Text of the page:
There’s more than money at stake when it comes to a financial scam; consumers’ identities are also under attack. Opportunities that offer a large amount of money for minimal participation or investment are typically red flags, and there’s likely a criminal working to steal your money or personal information. Fraudsters pulling off imposter scams — attempting to earn your trust so you will send them money or personal information — can commit synthetic identity theft with just two pieces of your Personally Identifiable Information (PII), the kind of details often required to participate in “fast cash” or easy “work from home” jobs. Continue reading
**Originally published July 7, 2015, updated July 22, 2019**
Fraudsters are always in the market for a lucrative new target. So, what’s the most information-rich, security-poor victim they can exploit? A small business, of course.
According to the Association of Certified Fraud Examiners (ACFE), an organization on average loses a whopping 5% of their revenue to fraud each year — that’s potentially a global total loss of $4 Trillion dollars. And small businesses are impacted disproportionately harder by fraud, with a median loss of $200,000 for businesses with less than 100 employees. That’s almost twice as much as the median loss for companies with more than 100 employees ($104,000.)
Thankfully, there are a few tricks small business owners can use to combat potential fraud. And the best place to start is by looking at the main entry points of exploitation: occupational fraud, cyberattacks, and identity theft.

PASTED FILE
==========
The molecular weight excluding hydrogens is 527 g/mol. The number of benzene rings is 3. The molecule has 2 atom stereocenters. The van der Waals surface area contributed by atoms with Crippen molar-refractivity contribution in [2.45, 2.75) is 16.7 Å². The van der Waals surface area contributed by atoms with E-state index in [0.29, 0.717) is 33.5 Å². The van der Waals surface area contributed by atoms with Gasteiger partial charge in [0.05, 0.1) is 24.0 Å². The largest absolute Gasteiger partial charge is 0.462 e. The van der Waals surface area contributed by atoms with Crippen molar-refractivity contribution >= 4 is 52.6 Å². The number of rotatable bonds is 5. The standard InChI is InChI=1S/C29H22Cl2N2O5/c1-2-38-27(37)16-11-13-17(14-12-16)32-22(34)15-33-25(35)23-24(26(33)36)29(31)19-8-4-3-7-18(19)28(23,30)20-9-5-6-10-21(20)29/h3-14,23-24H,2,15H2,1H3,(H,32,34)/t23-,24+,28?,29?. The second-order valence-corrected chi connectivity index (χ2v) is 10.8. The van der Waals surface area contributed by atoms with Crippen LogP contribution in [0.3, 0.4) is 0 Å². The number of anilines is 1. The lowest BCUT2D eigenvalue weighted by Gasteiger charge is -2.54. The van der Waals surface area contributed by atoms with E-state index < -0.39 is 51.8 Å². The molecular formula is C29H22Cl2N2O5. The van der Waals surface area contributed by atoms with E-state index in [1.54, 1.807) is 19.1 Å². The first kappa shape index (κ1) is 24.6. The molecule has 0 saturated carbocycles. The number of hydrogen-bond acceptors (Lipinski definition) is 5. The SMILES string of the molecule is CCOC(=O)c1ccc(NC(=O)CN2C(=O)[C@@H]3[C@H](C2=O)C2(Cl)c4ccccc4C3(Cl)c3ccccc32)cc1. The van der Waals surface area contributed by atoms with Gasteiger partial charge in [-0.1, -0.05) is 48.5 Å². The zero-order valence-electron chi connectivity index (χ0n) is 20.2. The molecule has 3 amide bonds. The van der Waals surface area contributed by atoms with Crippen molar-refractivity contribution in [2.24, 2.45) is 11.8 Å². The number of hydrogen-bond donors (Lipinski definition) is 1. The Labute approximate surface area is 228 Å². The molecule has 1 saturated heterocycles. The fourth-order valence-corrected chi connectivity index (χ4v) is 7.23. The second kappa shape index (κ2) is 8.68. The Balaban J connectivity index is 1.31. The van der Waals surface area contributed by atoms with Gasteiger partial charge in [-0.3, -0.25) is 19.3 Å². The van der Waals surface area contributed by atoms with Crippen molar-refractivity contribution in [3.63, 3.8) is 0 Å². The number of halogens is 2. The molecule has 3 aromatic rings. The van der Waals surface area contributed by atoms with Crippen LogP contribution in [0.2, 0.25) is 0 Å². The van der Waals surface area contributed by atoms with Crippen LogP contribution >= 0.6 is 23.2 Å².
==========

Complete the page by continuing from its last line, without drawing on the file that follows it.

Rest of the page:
Much like individuals, businesses can be victims of identity theft. However, unlike personal identity theft, it is often unclear how a Small and Medium-Sized Business (SMB) can recover from the financial and reputational impact. Business identity theft occurs when criminals impersonate a company to target its funds, file fraudulent tax returns, take out loans, or apply for lines of credit — all for financial gain. Continue reading
Summer vacation season is here, and you may see in increase in travel ads and discounted trip while browsing social media or scrolling through your inbox. However, not all these offers are legitimate. Hotel scams alone cost American travelers more than $4 billion a year, according to the American Hotel and Booking Association.
Scammers are ramping up their activity to take advantage of people booking vacations and those hunting for last-minute travel deals. They are targeting your booking deposits and attempting to gain access to your personal information and financial accounts to commit further fraud. Continue reading